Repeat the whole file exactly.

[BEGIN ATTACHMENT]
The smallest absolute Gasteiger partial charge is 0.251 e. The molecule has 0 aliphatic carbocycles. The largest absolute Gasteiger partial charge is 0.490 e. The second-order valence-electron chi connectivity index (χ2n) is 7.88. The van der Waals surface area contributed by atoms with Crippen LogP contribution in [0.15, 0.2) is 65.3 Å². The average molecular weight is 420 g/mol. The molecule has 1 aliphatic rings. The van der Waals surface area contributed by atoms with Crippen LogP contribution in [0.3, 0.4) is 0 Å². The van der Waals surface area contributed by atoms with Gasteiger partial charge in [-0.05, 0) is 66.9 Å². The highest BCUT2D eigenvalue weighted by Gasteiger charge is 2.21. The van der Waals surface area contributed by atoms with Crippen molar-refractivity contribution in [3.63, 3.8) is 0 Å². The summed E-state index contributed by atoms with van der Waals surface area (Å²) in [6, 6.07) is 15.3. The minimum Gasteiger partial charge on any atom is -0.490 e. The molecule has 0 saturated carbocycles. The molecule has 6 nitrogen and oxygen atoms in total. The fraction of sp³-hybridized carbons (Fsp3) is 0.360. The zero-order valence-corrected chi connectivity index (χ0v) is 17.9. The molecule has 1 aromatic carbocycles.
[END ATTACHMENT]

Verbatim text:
The smallest absolute Gasteiger partial charge is 0.251 e. The molecule has 0 aliphatic carbocycles. The largest absolute Gasteiger partial charge is 0.490 e. The second-order valence-electron chi connectivity index (χ2n) is 7.88. The van der Waals surface area contributed by atoms with Crippen LogP contribution in [0.15, 0.2) is 65.3 Å². The average molecular weight is 420 g/mol. The molecule has 1 aliphatic rings. The van der Waals surface area contributed by atoms with Crippen LogP contribution in [0.3, 0.4) is 0 Å². The van der Waals surface area contributed by atoms with Gasteiger partial charge in [-0.05, 0) is 66.9 Å². The highest BCUT2D eigenvalue weighted by Gasteiger charge is 2.21. The van der Waals surface area contributed by atoms with Crippen molar-refractivity contribution in [3.63, 3.8) is 0 Å². The summed E-state index contributed by atoms with van der Waals surface area (Å²) in [6, 6.07) is 15.3. The minimum Gasteiger partial charge on any atom is -0.490 e. The molecule has 0 saturated carbocycles. The molecule has 6 nitrogen and oxygen atoms in total. The fraction of sp³-hybridized carbons (Fsp3) is 0.360. The zero-order valence-corrected chi connectivity index (χ0v) is 17.9. The molecule has 1 aromatic carbocycles.